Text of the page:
Did you notice the references to luck and gambling? That’s for the Warriors benefit too. He had a lot of luck when throwing the ring-toss game and landing on a bottle (I’ve NEVER been able to do that). And when he was at the horse track; of course his horse won, and he was kissed by a complete stranger.

The Warriors will also love the scene where he’s running around and screaming with children at the museum of natural history. They crave the opportunity to “break societal rules.”

Also… “How Can I Resist” is the phrase he uttered when he saw the Chinese parade. Warriors love chaos and especially chaos mixed with celebration. He is telling the Warriors to NOT resist. Go for it!

Logistical Personality Types

The Logisticals are the very stoic people that always feel obligated to do the work, even when they don’t want to. At the beginning of the video, we’re supposed to get this impression of Matthew as being a logistical personality type when he says: “don’t cancel the video shoot. People are depending on me.”

But then, how do you pacify a Logisitcal’s concern of shirking their duties by taking the day off? Well you have to give them a pass for a “one-time indulgence.”

Matthew says: “Life is packed with things you HAVE to do. But sometimes you have to live a little.”

And that is what you see in this commercial. Buyers of the Honda are allowed to take one day off and go out and have some fun.

Another persuasion tactic that works well on the Logistical buyers in particular, is to compliment them on their purchase. As Matthew exits the hotel to pick up his car, he sees a woman that is driving a similar vehicle. What does he say? He compliments her: “You have excellent tastes in Automobiles.”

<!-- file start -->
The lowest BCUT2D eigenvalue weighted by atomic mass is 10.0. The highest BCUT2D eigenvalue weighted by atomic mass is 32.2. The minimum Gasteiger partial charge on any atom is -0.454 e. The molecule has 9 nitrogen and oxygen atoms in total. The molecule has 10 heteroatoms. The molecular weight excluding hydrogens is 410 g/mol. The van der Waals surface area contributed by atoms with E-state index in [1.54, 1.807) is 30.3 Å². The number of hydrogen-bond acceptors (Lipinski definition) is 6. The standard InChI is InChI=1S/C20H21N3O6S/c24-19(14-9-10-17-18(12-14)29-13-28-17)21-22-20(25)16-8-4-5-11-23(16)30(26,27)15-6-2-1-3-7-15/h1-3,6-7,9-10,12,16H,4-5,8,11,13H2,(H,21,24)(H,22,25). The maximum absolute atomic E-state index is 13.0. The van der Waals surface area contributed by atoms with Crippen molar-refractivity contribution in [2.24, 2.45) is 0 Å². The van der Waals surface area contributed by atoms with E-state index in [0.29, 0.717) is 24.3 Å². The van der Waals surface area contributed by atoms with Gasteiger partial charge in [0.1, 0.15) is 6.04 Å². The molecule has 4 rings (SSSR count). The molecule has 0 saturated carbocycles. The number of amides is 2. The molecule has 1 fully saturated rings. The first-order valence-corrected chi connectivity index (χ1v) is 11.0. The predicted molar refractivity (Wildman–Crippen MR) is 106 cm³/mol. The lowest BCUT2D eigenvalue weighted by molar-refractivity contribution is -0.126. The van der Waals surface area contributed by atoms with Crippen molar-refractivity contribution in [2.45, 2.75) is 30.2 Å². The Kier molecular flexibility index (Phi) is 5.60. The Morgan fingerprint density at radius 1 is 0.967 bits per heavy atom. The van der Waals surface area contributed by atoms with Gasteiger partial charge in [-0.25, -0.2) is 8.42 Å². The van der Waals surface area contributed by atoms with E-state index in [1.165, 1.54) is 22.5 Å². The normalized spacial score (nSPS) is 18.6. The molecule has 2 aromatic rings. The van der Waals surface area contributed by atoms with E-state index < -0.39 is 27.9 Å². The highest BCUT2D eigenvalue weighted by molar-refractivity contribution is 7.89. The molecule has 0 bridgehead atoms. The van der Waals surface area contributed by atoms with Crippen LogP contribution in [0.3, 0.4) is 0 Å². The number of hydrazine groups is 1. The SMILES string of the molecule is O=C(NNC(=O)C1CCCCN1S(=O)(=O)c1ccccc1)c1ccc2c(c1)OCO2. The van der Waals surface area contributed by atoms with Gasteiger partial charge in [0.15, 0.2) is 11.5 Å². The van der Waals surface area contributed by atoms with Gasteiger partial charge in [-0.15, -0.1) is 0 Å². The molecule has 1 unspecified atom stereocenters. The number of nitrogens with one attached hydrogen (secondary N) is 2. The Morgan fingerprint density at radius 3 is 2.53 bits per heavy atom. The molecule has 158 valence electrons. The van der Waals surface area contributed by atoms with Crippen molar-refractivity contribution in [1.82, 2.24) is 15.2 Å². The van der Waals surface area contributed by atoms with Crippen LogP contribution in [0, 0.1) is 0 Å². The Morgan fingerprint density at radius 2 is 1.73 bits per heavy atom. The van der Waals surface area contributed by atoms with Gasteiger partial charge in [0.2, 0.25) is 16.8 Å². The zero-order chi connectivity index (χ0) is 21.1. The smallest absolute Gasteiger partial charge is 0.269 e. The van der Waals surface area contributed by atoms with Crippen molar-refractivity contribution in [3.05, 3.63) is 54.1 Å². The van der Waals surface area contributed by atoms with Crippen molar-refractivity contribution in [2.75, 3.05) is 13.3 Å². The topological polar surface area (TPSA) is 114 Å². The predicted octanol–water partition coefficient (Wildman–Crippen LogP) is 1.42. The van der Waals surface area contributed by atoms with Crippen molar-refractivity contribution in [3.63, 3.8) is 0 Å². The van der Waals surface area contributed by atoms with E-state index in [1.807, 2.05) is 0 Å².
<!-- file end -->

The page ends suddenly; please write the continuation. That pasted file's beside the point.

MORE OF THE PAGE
Strategist Persuasion Tactics

The Strategists will love this funny 2012 super bowl commercial too. The first great tactic is Matthew’s self-narration. Mathew gives play-by-play description of the thoughts going through his mind.

This is so classic of Strategists. They don’t want to be conned and fear that they aren’t being told the truth. What could be more “true” than the actual thoughts that someone is thinking. The self verbalization is a great technique for Strategists. They want to know what people are thinking.

There is a lot of high-brow humor in this ad, which appeals to the Strategist. For example, Matthew has a staring contest with a stuffed Walrus. Now, how could you ever win a contest like that? You know you will always lose. That is what makes it funny to a Strategist.

Morale Officers are Persuaded Too

The Morale Officer personality types are included with this ad too. For starters, Matthew Broderick is a Morale Officer personality type. So he will attract other Morale Officers because they already feel an affiliation to him.

But then you also have appreciation for the Arts by having him go to the museum, and performing some type of Yoga on the beach. Plus there is the scenic drive along the ocean and the classic violin music that plays when he is at the museum. On top of all that, there is singing and dancing at the parade, and Matthew even sings in a foreign language, which appeals to the Morale Officer personality types.

This is Ad is A Home Run!

I don’t think I’ve ever seen a better persuasive advertisement than this one. I’m sure it is going to succeed, even if you don’t like the subliminal persuasion attempts they put in the ad. Most other subliminal ads use sex as the driver of persuasion, so I think this one was very tastefully done.

If you’d like to learn more about how to make appeals that are creative like this ad, I recommend the Personality Marketing Manual. It gives you insight into the minds of customers that you can’t get anywhere else.

Until next time, “Be Fruitful.”

 

This entry was posted in Copywriting, Emotional Copywriting, Fears of people, Marketing Tactics, NF Personality, NT Personality, Persuasion Techniques, Persuasive Techniques, SJ Personality, SP Personality, Subliminal Persuasion, Superbowl commercials. Bookmark the permalink.

2 Responses to Funny Superbowl Commericals – Matthew’s Day Off

  1. Great analysis of a very clever advert Tim. I haven’t watched Ferris Bueller’s Day Off but the story the ad told was sufficient to keep me watching.

    EcoFriendlyMatters @ EcoFriendlyLink
    Neem is an effective organic pesticide – but I wish I’d known this first!

  2. Sonya Lenzo says:

    Nostalgia, used well, is very powerful in advertising.It is why people buy antiques and collectibles.They like to be reminded of happier times.This ad is a good example of this.
    Sonya Lenzo
    http://oldbooksmarket.com/theintrinsicvalueofoldbooks/